Credibility Score: 4
4) Scaduto, Anthony. 1976. Scapegoat: The Lonesome Death of Bruno Richard Hauptmann. G.P. Putnam's Sons.
This is the first of the well-known conspiracy books. Scaduto presents the argument that not only was Hauptmann railroaded, but that the actual kidnapper and murderer was Paul Wendel. Scaduto relied a great deal on Mrs. Hauptmann, who later disavowed him, and one of Ellis Parker's accomplices, Murray Bleefeld, still alive at the time Scaduto was writing his book. His entire premise rests on the believability of Bleefeld, and a nifty massaging of the evidence.
Credibility Score: 2
5) Behn, Noel. 1994. Lindbergh: The Crime. NAL-Dutton.
This is a variation of the Ahlgren and Monier book, only Behn claims that the most likely culprit was Anne Morrow Lindbergh's older sister, Elisabeth. Elisabeth, crazed with jealousy over her loss of the Lone Eagle to her younger sister, killed the baby in a fit of rage. In order to avoid family scandal, Lindbergh covered up the murder. Elisabeth died about a year later. While the writing is quite good, and the accounting of the facts of the crime reasonably complete, Behn has no evidence for his theory, and admits to its speculative character.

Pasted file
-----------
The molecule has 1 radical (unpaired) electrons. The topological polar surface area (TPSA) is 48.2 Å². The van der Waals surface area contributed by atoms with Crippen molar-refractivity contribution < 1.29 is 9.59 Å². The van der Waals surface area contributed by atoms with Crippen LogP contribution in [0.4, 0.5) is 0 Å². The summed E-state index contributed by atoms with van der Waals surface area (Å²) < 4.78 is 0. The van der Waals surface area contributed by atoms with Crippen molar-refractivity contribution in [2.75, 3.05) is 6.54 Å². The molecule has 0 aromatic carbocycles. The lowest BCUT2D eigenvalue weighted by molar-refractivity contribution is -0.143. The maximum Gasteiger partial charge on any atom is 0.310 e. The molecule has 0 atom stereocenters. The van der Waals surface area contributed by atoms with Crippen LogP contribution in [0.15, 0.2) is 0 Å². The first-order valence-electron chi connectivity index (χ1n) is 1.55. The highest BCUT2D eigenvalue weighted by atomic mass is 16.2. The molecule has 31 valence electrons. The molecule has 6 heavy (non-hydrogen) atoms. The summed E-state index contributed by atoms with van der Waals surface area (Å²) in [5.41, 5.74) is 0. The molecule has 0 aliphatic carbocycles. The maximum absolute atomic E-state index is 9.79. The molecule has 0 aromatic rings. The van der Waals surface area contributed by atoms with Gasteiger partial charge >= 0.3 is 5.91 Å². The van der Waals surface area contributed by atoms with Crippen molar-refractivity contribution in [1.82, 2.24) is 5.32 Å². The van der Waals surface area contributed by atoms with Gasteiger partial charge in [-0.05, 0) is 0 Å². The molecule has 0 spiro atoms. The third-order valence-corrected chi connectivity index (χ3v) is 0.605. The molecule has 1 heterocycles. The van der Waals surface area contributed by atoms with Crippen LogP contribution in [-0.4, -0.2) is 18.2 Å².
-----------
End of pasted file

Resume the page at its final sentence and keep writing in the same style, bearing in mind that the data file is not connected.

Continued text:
Lindbergh Biographies
A number of comprehensive biographies of Lindbergh have been published (see Bibliography), but the most recent is probably the most reliable, having been based on all of the papers of Charles Lindbergh and Anne Morrow Lindbergh.  It is Lindbergh, by A. Scott Berg (Putnam, 1998).  It is a straightforward biographical treatment, very well documented, and without authorial interpretrations.  Berg's account of the kidnapping is objective, relates the facts accurately, and does not propose theories.   Without white-washing Lindbergh the hero, it presents a much more incisive view of this strange and interesting personality.


A. Books in Print:
Search for Lindbergh